02/07/1994 at 01:00 AM EST
CBS (Sun., Feb. 6, 9 p.m. ET)
A dumpy, middle-aged couple from Baltimore drive to a funeral in Pennsylvania and back. Sounds like a round-trip ticket to dullsville, right? In fact, once you grow accustomed to the dotty moods and rhythms of this film, based on Anne Tyler's 1989 novel, it's strangely beguiling.
James Garner plays the owner of a small picture-frame shop. Joanne Woodward works part-time at a nursing home. She's flighty and loquacious; he's stolid and permanently exasperated. As they set off on their journey, they seem to lock horns over everything (although their constant wrangling is without true rancor). But before this day—with its unexpected encounters and detours—is over, they discover new wellsprings of affection and accommodation.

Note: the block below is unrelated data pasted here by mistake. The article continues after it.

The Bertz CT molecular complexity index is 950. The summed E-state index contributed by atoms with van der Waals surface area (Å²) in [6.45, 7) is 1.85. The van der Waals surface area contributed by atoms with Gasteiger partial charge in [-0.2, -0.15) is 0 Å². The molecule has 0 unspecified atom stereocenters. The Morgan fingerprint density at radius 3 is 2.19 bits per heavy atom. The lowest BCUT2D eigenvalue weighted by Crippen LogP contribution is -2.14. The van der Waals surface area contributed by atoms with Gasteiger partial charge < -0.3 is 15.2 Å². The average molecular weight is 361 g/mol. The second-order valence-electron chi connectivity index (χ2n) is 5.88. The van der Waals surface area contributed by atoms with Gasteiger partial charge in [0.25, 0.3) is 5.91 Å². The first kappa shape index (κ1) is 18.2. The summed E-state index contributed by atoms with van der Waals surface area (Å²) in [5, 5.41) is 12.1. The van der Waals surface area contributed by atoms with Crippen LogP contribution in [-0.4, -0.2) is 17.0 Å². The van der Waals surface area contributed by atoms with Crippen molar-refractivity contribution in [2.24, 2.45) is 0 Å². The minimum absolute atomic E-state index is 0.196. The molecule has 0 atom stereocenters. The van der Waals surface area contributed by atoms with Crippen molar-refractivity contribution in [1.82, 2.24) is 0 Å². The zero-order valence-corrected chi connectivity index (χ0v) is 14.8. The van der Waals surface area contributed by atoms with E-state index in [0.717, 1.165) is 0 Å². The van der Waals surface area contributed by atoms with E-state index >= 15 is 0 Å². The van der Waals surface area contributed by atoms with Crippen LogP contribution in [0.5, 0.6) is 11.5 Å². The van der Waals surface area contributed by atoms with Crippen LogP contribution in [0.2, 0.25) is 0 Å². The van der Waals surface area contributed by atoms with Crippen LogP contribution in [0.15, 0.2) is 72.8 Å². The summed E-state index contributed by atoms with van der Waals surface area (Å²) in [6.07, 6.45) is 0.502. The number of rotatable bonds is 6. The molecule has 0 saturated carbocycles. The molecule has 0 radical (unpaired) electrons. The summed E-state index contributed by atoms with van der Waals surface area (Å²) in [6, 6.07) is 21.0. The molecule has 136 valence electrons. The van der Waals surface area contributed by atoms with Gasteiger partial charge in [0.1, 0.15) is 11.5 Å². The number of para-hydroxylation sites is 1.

You expect superior work from Woodward, and she delivers here. But the real revelation in this Hallmark Hall of Fame production is Garner. His restrained performance is a quiet masterpiece, particularly in those scenes where he is coaxing his estranged tomboy granddaughter.
All too often, TV manages to make the spectacular look banal. This movie accomplishes the unthinkable: It reminds us how rich life is even at its most prosaic and how unfathomably resilient is the human heart. This plain-wrapped picaresque film will be too slow and subtle for some tastes, but patience is rewarded. Paul Winfield and Kathryn Erbe costar.